Professor creates certificate to fight human trafficking | The Triangle

Professor creates certificate to fight human trafficking

A professor in the College of Nursing and Health Professions is developing a program in human trafficking to help health care professionals recognize warning signs and assist victims. Donna Sabella, a mental health nurse who started working at Drexel in February, is embarking on a mission to lessen human trafficking locally and globally through her advocacy on campus and efforts elsewhere.


Sabella initially became interested in the topic of human trafficking through her work with female mental health patients in Philadelphia, where she discovered that many of them had a history involving prostitution. Pursing this issue, Sabella moved to Phoenix, where she worked with DIGNITY, a safe house for women who were prostitutes. Following this model, she helped to create “Dawn’s Place,” a residential treatment facility in Philadelphia that is a safe house for women who have been trafficked..Sabella became the center’s first program director.

Sabella returned to work in global studies within Drexel’s CNHP with the opportunity to teach mental health and raise awareness about human trafficking. She is now in the process of proposing and designing a certificate program in human trafficking. To earn the certificate, students will take three classes. The curriculum will include everything from what human trafficking is to policies and agencies aiding in the fight. Plans currently have the certificate open only to CNHP students, but Sabella said she hopes to open the program to all Drexel students eventually, then maybe even to people outside the Drexel community.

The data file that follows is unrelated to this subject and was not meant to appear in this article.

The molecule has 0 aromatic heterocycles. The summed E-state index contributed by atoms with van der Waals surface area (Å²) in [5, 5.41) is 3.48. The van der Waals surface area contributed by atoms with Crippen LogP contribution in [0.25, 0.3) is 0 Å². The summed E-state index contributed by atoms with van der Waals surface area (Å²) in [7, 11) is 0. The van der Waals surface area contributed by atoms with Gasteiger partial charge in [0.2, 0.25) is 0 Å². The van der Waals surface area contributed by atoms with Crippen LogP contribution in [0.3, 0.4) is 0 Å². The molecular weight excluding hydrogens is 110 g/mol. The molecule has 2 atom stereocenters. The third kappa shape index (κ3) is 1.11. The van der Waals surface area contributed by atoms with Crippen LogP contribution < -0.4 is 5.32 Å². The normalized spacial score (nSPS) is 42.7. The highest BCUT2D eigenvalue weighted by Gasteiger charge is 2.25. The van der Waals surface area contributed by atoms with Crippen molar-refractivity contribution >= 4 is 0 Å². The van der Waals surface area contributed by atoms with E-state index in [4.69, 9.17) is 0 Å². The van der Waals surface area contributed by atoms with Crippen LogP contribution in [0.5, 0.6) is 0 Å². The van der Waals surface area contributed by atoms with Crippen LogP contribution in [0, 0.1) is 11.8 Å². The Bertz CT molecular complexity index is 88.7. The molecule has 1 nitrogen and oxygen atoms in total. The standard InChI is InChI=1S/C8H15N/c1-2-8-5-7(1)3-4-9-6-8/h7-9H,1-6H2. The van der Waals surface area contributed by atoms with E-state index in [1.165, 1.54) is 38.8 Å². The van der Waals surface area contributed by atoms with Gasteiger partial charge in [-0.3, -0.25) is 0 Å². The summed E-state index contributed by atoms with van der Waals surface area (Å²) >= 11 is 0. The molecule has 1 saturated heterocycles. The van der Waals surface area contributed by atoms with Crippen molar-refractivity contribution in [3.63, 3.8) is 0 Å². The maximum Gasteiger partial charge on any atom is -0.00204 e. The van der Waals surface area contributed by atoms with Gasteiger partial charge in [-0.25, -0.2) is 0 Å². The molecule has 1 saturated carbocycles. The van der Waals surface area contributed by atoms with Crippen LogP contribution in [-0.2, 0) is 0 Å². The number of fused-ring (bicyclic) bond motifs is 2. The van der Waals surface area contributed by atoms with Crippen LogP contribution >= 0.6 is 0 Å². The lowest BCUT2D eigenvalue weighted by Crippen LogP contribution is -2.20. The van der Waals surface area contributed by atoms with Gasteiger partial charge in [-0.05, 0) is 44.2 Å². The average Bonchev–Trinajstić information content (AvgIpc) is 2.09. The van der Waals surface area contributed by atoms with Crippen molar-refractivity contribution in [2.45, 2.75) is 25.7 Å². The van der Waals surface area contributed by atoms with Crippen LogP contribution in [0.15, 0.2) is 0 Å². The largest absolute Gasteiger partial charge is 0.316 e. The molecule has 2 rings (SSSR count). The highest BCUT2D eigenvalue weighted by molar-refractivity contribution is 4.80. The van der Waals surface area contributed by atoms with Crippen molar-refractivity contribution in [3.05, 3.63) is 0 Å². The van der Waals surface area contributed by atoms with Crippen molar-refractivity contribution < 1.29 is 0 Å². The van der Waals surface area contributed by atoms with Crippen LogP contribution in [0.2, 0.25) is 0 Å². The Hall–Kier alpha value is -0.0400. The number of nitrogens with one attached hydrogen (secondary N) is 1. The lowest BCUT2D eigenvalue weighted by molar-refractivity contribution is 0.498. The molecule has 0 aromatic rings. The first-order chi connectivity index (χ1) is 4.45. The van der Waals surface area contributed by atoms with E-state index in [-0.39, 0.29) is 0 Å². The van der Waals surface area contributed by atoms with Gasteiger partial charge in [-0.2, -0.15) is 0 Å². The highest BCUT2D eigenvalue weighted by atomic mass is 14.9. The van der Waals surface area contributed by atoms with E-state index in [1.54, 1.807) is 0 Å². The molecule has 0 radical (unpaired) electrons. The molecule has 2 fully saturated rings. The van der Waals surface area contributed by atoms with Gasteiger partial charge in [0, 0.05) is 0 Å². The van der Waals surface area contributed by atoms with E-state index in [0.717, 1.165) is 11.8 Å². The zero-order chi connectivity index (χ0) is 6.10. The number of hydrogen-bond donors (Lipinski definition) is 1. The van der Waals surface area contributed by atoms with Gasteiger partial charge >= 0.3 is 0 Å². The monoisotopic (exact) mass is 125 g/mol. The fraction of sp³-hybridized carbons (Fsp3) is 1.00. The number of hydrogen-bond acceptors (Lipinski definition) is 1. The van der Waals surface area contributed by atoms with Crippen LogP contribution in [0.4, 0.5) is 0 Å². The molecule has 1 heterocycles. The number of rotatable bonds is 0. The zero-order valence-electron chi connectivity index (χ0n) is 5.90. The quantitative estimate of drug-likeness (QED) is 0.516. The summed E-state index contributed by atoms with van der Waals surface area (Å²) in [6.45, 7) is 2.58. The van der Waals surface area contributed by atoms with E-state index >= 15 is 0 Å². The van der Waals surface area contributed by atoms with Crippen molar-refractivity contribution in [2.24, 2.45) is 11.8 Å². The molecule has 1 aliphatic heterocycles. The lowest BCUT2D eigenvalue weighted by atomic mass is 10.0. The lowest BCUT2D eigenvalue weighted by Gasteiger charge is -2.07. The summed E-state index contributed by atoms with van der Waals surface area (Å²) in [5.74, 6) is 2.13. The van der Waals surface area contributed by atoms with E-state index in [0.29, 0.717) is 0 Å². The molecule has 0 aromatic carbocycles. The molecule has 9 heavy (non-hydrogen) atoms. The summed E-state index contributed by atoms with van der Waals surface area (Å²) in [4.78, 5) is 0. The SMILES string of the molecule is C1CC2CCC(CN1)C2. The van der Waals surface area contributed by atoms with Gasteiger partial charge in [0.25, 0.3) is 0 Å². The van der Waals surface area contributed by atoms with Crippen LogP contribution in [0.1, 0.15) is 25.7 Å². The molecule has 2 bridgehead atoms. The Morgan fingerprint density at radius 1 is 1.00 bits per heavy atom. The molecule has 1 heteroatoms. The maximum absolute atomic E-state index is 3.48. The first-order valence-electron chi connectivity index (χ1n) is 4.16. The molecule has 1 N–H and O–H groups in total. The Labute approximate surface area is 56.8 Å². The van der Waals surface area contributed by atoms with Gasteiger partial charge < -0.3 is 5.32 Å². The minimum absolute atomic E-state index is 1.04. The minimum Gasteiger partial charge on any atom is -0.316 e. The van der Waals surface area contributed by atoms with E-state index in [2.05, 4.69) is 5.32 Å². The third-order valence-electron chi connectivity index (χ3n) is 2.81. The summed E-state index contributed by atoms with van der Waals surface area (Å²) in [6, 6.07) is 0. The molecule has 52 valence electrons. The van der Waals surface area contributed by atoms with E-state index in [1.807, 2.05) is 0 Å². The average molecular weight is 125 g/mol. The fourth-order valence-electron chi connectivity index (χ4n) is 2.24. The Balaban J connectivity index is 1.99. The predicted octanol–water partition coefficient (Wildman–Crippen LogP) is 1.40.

Sabella said she encourages Drexel students to get involved and take action against this worldwide problem.

“We have to realize that we are all connected somehow. Even if it isn’t fighting human trafficking, it is our responsibility to look out for someone else. We are receiving an education, and we need to use this to help someone else,” Sabella said.

When asked how to get involved, her answer was frank and to the point: “Stop watching a movie and do something.” She explained that it is fine to watch a movie or read an article or book, but that does not accomplish anything. Change happens when people who feel passionately about a cause donate money and give their time and services.

Aside from the up-and-coming certificate program, Sabella is mentoring international area studies major Kaelee Shepherd in the process of starting a student organization that will address the issues of human trafficking and work to raise funds to be dispersed to local and global agencies.

Students interested in joining can contact Shepherd at [email protected].